George Orwell, a Wells fan, perhaps drew some inspiration (though most of it came, no doubt, from his own experiences) for 1984 from Wells’ attack on “mystical personifications like the People, My Country Right or Wrong, the Church, the Party, the Masses, the Proletariat.” A bit of 1984’s famous nomenclature may have been inspired by Wells writing: “Our imaginations hang on to some such Big Brother idea almost to the end.”
Wells’ also seems to have given up on his own former socialist comrades. Lord Thunderclap believes conspiring socialists have “a strong, clear plan for a workable human society … a hard, competent society”. Wells’ remarks, “He was probably the only man alive in England who believed in socialism to that extent.” Plot-wise, the novel follows the basic plot of The Food of the Gods: a group of exceptional children created by the intervention of an outside agency will create a better order.
The sf idea of “mutant” (sometimes in the technical sense of the word, sometimes just exceptional) children ushering in a new (though not always better) world is a tradition continuing at least through John Brunner’s Children of the Thunder and Nancy Kress’ Beggar series.
This book is even mildly recursive sf in that one character mentions The War of the Worlds though he can’t remember the author. (Indeed, this novel is a variation on that novel’s story of Martian invasion. Here the invasion is done by changing men into Martians or whoever is sending the cosmic rays to Earth –and for our benefit as well as theirs.) Olaf Stapledon’s Last and First Men is explicitly mentioned.
Ultimately, though, this novel fails both as a realistic working out of its sf premise and as an allegorical call for reform.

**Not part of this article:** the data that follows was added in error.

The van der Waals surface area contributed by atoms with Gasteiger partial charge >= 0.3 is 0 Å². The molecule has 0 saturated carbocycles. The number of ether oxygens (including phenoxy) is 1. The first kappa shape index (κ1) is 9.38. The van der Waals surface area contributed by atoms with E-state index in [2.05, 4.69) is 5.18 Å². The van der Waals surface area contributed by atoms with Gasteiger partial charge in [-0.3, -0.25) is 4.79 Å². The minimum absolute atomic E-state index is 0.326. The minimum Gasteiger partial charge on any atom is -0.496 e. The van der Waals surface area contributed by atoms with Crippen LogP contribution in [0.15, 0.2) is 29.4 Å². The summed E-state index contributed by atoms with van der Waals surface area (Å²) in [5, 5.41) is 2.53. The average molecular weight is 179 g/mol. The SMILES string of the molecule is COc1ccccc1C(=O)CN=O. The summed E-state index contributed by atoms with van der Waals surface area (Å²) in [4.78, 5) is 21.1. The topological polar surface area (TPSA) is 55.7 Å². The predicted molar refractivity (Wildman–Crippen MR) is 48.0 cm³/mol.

Realistically, it fails on a several accounts.
First, though the idea of aliens inducing genetic mutations in humans is interesting, surely Wells must have known, even with the knowledge of genetics circa 1937, that you can’t induce specific mutations that way, and without specific mutations the method is useless.
Second, even after protagonist Davis suspects his wife may be “star begotten” and that the Martians who have induced the mutations may have sinister ends, he seems remarkably nonplussed by this. Indeed, Wells’ rarely deals with Davis’ marriage until the end when he finds out he’s “star begotten”.
Third, the relationship between Davis’ wife and “her people” is never explained. Is this a community of “star begotten” who has already coalesced together? Or does an entire family of mutants exist?
As allegory, the novel also fails. Not only is no specific plan for reform mentioned – somehow the clear-minded, consistent “star begotten” are just supposed to know to do something unspecified – but Wells undercuts his allegorical call for reform by explaining it in unrealistic terms. Is man’s only hope to wait for extra-terrestrials to genetically mutate his bestial side away? Evidently man is incapable of reform on his own. In effect, Wells says we are doomed if we don’t change our ways then says we can’t change on our own.
There is a final bit of personal curiosity. Wells’ criticizes humans’ primal nature as being amongst other things, “over-sexed” which, for a man of such voracious sexual appetites, is curious. Perhaps, he was feeling guilty about this side of him or just realized (or maybe not) he possessed, like all of us, an animal nature.